So it would have been another of those infamous "unfunded" mandates that Republicans used to rail about -- "used to" before they took control of the Legislature. Now they spread unfunded mandates like pixie dust -- 38 imposed on public schools this session alone.
More significant: The C-Span-style requirement would have meant to end to popular -- yes, educational -- programming. If forced to broadcast all things legislative, what hours will OETA broadcast Sesame Street or American Experience, PBS Newshour or Charlie Rose, Ken Burns' latest historical epic or, yes, Lawrence Welk?
Legislative sessions already are broadcast -- both audio and video -- on the Internet. As state Rep. Mike Reynolds, R-Oklahoma City, points out, the current system has a capacity of 500 viewers at a time, but "we've never maxed it out so far as I know." So it begs the question: Where's the demand?
Murphey has a solid track record of pursuing ways to make government more open and transparent. But his defense of SB 89 was at times contradictory and laughable.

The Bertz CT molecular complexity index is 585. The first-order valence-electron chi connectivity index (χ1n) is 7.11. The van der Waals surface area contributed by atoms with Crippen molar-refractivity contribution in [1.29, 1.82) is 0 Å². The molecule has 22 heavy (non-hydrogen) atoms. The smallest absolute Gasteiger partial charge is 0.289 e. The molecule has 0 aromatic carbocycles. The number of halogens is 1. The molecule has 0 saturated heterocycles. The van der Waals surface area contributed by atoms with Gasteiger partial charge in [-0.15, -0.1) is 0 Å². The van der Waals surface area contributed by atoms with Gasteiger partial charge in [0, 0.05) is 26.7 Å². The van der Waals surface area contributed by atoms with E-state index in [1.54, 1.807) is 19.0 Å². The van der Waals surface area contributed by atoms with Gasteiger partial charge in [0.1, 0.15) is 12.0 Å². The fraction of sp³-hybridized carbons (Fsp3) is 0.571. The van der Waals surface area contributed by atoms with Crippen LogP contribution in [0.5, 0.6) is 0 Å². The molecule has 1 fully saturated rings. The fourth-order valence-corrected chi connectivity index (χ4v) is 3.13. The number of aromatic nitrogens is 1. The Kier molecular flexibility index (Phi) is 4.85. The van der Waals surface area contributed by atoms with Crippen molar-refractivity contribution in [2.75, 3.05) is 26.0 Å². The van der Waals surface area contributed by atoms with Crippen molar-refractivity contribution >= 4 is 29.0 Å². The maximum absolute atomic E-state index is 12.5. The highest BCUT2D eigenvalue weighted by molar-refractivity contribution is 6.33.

He noted -- correctly -- that far too many Oklahomans don't have access to the Internet, much less the high-speed version best suited to watching the Legislature on the web. He then argued that traditional OETA programming wouldn't necessarily be at risk because digital television affords more broadcast channels. In other words, you could broadcast House and Senate sessions on OETA's digital channels.
Except ... if you're outside the metro areas and you're Internet service is spotty, it isn't likely you have any better access to digital TV channels.
The truth is, legislators often end up in rhetorical knots, contradicting their own logic, when masking their real motives.
SB 89 may have been about transparency for Murphey, but that wasn't the real goal. The real goal was to set up OETA for failure. It's a simple formula: Micromanage its programming, mandate its coverage, don't give it the financial resources to pay for the added duties, cut its overall budget and eventually -- voila! -- you've so weakened the system that the only reasonable choice is to shut it down. And you don't even get your hands dirty.